Second question: I have read that 1962 Edinboro's have fiberglass stringers. Not wood encased in fiberglass, but fiberglass carrying the load. Is this true ? If so, I am right to assume that there is nothing I have to worry about under the floor. The floor is in great shape and it sounds like a tank when I hit it with a hammer listening for soft spots. It also sounded great hitting waves at 30 mph when we ran it.

Third question: I have read that the foam could become waterlogged. The spec on the boat says it weighed 720 lbs in 1962 out of the factory. I am going to weight the boat. I am figuring if it is less than 800 lbs it is not water logged and I am just going to do the transom and not cut open the floor.

Any help would be appreciated. Thanks.

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1962 MFG Edinboro 1 year 2 months ago #132738

I have a 1962 Edinboro and you are right on in your thinking. Seacast is OK - my brother used it to do a self repair on our family's old 1965 Edinboro and it has held up. For mine, I chose to use CarbonCore CarbonBond. It's a little cheaper and now available in 1 gallon sizes, and also I think it's a little easier to do a pour and avoid voids, since it is not as thick as Seacast. However, I had my transom professionally done by a restoration shop, as my transom had a lot of cracked fiberglass damage, as did the motor well, all from the transom wood that had turned into peat moss. Given all the extensive repairs needed, and not wanting to use paint, but rather re-gelcoat the repaired areas, my choice to have a pro do it was an easy decision. More expensive, yes, but for me, worth it. Also, to make sure to have proper bonds, I decided to have the restorer remove the inner skin, leaving a tab, to make removing all the wood easier to complete and also making the fiberglass repairs on both sides of the skin for better strength much, much easier. They used a certain deck rib from a larger old Lyman that matched the radius of the curved MFG transom as a form to get the exact curve back in the repaired transom. Since my boat is one of the very few red deck models still around, and the only one I have ever found for sale with the original Sun 'n Fun seats still with the boat and in pretty good shape, I decided to pay to have the transom, keel and motor well done, while doing the rest myself. (I have found one other 1962 Edinboro with a red deck and red and white seats like mine that is on a You Tube video.) My boat still a work in progress, but getting there.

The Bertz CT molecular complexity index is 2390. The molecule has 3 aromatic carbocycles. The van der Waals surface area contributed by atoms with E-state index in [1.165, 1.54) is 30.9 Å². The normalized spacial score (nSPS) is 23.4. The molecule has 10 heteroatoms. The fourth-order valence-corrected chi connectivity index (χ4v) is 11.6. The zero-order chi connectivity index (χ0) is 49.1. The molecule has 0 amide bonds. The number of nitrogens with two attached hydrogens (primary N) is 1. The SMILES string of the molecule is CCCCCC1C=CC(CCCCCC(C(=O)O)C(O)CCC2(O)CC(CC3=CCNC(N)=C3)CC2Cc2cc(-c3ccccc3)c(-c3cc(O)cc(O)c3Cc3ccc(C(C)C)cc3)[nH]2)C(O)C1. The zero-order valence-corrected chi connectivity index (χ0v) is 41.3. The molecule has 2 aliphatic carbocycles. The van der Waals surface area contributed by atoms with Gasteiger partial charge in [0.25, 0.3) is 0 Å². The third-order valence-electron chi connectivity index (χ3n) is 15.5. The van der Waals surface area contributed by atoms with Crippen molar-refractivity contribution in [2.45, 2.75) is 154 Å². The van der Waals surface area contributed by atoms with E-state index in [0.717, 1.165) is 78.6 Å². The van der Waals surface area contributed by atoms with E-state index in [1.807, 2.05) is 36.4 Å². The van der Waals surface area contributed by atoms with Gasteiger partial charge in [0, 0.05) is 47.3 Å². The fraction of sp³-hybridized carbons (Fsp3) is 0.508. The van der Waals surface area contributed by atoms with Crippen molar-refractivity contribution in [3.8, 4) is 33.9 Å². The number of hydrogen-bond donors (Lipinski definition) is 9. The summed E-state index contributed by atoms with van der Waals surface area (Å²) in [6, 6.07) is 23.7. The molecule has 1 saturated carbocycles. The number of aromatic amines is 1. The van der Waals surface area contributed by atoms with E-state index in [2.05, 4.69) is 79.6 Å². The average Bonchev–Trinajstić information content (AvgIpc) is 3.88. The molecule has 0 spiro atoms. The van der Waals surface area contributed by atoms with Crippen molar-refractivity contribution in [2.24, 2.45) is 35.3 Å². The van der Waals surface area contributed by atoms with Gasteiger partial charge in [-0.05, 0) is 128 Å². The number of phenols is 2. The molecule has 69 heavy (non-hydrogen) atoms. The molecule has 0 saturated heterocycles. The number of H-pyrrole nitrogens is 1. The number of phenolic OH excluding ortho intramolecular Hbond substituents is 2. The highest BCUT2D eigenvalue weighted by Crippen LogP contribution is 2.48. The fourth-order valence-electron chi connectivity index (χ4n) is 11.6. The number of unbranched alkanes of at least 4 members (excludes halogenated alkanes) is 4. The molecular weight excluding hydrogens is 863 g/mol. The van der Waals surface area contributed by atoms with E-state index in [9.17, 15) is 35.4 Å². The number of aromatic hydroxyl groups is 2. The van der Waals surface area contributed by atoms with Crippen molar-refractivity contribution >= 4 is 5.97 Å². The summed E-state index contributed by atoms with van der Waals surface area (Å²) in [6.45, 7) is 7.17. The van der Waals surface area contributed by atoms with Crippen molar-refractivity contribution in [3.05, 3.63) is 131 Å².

Mine now weights 865 pounds after those repairs. These boats do have fiberglass stringers, which is one reason why I stick with MFGs of this era. (I also have a 1966 Niagara.) CarbonBond added about 40 pounds to the weight, so I figure my un-repaired weight was about 825 pounds, gotten by weighing the boat on the trailer, then weighting just the trailer, all with the motor off the boat. I think the spec weight is low, as it stayed that weight in the brochures for a long time, then in the late 60's jumped to 934 pounds. The later models had more equipment, including a built-in gas tank. So I figure 825 pounds is OK, as that includes the wiring harness and the control for the motor in that figure. and thus probably weighs no more than about about 35 pounds more than the real original weight. All acceptable to me. I think there is some moisture in the foam under the floor, but 35 pounds is not bad, so I'm not going to go to all the extra trouble and expense to tear out the bonded fiberglass floor.

Water normally gets under the floor if the boat sits out in the weather. The seats are fastened with anodized aluminum brackets that screw into the floor using well nuts. The black rubber deteriorates and lets water in. Interestingly, only every other channel under the floor is foam-filled. Try taking out the floor plug on the outside on the transom (to the right of the bilge plug, as facing the transom), raise the tongue of the trailer up to the stern is low, and see if any water drains out. Water can also get in if there are cracks in the floor (mine has some minor ones) or if there are any holes in the floor - mine had one drilled in the little bilge well at the drain plug area inside the boat. Go figure.

What motor are you now running with, year, make and hp?